Continuing on Slide 27, more employee responsibilities.

The employee has to give a copy to all employers before the end of the month shown in Part D of the form.

Send the original to the CRA once they have made that election and keep a copy for their records.

The legislation is such that the filing of a revocation, the eligibility requirements aren't so stringent on employees who are filing a revocation, and that's because in order to revoke an election they had to have filed an election to begin with.

Slide 28 Employer's responsibilities.

As I go through the first couple of bullets on this slide, again, please put yourself in that ideal scenario where you have an employee.

That employee has given you an election, you've accepted the election, and now the employee has decided that they want to start paying CPP contributions again and they've completed a revocation and are now giving it to you.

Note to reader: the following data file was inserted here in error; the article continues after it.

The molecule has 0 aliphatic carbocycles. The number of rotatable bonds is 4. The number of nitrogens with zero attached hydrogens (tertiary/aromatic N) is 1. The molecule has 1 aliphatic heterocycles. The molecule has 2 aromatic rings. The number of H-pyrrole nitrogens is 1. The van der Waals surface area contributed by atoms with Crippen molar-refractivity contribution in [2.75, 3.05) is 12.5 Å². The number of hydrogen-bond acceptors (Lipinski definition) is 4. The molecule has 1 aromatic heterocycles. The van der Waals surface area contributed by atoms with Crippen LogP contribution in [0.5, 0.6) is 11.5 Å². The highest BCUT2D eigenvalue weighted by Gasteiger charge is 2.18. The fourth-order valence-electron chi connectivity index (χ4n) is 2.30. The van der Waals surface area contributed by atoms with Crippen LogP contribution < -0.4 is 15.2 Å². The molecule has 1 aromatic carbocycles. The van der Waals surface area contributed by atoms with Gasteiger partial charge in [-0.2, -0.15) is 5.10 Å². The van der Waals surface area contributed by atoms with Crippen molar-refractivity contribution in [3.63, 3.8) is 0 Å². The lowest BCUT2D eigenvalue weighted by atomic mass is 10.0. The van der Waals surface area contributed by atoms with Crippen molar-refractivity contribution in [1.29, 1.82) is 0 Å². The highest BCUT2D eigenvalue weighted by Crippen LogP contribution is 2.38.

When that employee gives you the revocation, make sure that the date shown in Part D of the form agrees with the date in which you receive it.

We ask that you again respect the date that the employee gives you, it could be because of your pay period cut-offs and timelines that you require that to be filed a little early.

You would start deducting CPP contributions the first pay in the month following the month shown by the employee in Part D, and you would continue to deduct CPP until that employee either turns 70, files another election with you to stop paying into CPP contributions again, or stops working for you.

There's the prorating of the CPP maximum that you would have to do as well, similar to what you would have done for an employee who's 18 or 70.

That's much of what I had talked about on the election part of the presentation, and you would keep a copy of the form for the employee's records.

One thing that I would like to just spend a little bit more information on is the actual date.